Reader, if you are new here, heads up: I voted for Obama twice and Trump twice. If you are also refusing to be divided and conquered, refusing the declaration of impotence that is hatred, if you have eschewed a black & white worldview, then you may appreciate my substack swims in the vast ocean of nuance and empathy, a very gray area indeed.
Look, abortion IS an important issue. I’m pro-choice. I’ve said it before and I’ll say it again. (That doesn’t mean I want you to need an abortion—I definitely don’t.)
But why is the President tweeting nonsense that targets 2 certain groups of Americans in such a manner as to make them feel isolated, attacked and hated, and pitted against each other?
To divide us.
I grew up in a time where pro-choice people didn’t want you to need an abortion (“What a horrible place to be in, between a rock and a hard place,” I can hear my Boomer relatives say, like it was yesterday), but if you had to get one, if it was your last resort, then ok, keep it safe, legal and rare.
I want to tell you something really sick but very important. There’s a shit TON of money in the sale of aborted fetus body parts and organs. As I like to say, all of earth is a dungeon, and then one day you get out via the mercy of death. But while we’re here, we should try to make it less of a shit hole and one of the ways we can do that is to regulary ask ourselves, Qui Bono? Who benefits?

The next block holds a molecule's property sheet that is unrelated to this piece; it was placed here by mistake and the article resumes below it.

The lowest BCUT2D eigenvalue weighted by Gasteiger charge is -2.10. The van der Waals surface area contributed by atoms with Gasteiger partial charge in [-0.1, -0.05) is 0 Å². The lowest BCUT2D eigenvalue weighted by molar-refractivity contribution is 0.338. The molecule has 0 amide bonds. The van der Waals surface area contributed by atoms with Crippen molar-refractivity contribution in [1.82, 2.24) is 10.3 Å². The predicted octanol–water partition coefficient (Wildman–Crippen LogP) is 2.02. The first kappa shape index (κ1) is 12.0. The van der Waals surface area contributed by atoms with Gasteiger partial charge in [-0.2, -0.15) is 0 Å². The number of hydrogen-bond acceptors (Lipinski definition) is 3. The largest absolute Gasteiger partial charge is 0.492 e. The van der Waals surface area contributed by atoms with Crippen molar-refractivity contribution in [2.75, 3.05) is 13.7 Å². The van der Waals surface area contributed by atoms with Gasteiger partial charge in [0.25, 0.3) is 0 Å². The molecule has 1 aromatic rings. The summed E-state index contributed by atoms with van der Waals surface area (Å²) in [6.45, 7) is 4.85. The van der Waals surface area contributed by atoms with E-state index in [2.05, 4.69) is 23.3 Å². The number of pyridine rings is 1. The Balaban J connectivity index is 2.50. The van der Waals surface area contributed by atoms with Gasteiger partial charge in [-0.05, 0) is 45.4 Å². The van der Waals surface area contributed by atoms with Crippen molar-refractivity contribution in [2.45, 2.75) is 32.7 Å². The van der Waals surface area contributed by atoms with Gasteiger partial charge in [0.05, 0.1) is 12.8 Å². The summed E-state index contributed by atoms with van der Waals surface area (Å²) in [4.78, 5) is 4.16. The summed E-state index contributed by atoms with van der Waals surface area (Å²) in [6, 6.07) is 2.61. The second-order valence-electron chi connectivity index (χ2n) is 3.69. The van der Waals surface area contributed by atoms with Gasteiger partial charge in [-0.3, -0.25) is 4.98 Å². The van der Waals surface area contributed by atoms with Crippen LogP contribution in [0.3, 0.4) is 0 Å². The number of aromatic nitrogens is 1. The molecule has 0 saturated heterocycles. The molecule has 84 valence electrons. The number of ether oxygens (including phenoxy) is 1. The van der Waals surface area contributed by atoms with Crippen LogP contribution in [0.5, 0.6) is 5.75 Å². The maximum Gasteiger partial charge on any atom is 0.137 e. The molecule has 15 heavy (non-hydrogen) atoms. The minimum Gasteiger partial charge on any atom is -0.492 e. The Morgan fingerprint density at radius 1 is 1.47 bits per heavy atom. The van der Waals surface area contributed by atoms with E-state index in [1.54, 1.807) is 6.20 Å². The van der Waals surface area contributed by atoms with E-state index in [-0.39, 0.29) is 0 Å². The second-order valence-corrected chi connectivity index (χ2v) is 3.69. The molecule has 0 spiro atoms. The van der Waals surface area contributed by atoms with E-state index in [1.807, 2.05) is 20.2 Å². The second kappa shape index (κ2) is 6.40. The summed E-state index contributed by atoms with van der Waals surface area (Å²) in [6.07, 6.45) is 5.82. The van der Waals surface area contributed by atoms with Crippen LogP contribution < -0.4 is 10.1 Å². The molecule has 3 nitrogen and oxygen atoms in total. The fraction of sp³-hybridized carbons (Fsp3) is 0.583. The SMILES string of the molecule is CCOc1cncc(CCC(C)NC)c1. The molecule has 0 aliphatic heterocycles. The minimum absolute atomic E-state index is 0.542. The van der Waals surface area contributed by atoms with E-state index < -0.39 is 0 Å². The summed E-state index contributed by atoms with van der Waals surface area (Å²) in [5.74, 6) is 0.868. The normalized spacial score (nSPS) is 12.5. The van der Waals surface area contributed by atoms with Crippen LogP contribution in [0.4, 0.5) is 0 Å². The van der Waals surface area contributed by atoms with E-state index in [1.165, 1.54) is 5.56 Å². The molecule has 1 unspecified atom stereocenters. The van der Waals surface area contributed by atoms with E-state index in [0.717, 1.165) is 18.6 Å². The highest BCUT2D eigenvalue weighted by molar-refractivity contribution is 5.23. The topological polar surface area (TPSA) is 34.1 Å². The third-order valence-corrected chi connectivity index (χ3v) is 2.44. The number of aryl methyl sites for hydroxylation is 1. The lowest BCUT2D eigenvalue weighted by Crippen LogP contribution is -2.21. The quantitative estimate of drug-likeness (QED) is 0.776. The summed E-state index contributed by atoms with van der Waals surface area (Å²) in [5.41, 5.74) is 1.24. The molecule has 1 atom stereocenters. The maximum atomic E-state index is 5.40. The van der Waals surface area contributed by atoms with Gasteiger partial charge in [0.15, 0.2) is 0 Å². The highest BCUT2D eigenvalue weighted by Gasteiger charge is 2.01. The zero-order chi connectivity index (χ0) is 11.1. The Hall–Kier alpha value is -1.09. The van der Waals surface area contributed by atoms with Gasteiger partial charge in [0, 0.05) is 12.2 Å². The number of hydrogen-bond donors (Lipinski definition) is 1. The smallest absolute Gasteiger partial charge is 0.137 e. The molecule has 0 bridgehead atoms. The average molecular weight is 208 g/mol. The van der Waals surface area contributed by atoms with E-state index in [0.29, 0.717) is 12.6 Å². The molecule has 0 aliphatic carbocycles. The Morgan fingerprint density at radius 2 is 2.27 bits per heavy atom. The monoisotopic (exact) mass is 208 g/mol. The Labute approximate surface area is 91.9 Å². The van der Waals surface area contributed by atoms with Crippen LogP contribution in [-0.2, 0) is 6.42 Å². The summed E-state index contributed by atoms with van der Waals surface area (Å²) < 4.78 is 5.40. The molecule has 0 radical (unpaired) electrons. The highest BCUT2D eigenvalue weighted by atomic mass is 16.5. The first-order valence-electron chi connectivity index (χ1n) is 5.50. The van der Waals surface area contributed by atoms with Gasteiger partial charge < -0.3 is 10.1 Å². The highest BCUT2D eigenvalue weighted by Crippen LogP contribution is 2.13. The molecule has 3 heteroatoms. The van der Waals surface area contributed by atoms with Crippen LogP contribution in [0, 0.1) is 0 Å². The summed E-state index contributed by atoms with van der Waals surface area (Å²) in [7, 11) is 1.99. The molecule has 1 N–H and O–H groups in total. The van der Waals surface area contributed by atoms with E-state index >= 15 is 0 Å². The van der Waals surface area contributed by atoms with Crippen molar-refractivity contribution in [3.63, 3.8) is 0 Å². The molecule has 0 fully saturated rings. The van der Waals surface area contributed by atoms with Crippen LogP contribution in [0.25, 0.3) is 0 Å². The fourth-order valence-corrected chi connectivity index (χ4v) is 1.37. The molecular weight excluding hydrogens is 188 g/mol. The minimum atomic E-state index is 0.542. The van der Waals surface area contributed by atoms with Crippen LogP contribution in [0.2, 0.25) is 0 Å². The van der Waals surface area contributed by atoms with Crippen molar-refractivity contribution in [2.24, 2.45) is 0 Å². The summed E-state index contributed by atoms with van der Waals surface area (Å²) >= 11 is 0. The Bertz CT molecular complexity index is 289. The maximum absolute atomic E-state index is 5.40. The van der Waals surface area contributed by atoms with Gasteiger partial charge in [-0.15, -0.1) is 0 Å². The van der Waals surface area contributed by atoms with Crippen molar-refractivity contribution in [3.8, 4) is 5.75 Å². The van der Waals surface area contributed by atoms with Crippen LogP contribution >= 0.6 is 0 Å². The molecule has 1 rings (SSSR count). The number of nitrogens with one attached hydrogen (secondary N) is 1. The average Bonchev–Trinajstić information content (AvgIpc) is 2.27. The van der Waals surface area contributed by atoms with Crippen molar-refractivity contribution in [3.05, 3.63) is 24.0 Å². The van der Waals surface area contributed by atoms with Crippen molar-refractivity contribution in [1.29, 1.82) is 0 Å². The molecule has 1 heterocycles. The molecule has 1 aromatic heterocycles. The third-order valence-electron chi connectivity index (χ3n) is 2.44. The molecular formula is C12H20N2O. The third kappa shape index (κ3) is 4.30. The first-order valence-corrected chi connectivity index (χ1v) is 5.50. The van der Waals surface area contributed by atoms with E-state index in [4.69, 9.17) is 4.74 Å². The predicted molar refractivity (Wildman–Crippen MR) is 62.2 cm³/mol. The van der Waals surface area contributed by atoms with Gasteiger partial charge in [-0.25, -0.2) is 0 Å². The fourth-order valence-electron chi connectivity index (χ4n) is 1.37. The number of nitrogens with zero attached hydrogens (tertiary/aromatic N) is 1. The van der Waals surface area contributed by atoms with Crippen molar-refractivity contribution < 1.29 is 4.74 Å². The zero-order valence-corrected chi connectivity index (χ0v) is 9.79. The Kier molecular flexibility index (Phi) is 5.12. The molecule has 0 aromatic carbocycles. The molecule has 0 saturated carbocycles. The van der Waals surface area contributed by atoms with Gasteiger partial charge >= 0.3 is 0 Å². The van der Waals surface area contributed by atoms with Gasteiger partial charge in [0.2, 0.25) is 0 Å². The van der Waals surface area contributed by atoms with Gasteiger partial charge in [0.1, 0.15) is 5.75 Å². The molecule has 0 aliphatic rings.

Who benefits from phrases like, #ShoutYourAbortion that make abortion seem as normal as getting the flu shot? I’m not asking rhetorically. Abortion is a big business. And every abortion performed is a source of revenue. As usual, there’s way more profit to be gleaned from treatment than prevention.
So now, let’s go back in time to the fall of 6th grade.
It was the eve of the 1992 Presidential election, and abortion was a big issue. I was watching all the debates with Grandma Mooney (mom’s mom) while sitting on her red shag carpet in the living room 5 inches from the TV set. My baby boomer mom thought all 3 candidates were bad. I was 11 years old when I asked her, “are we pro-life or pro-choice?” These were her responses to my many questions.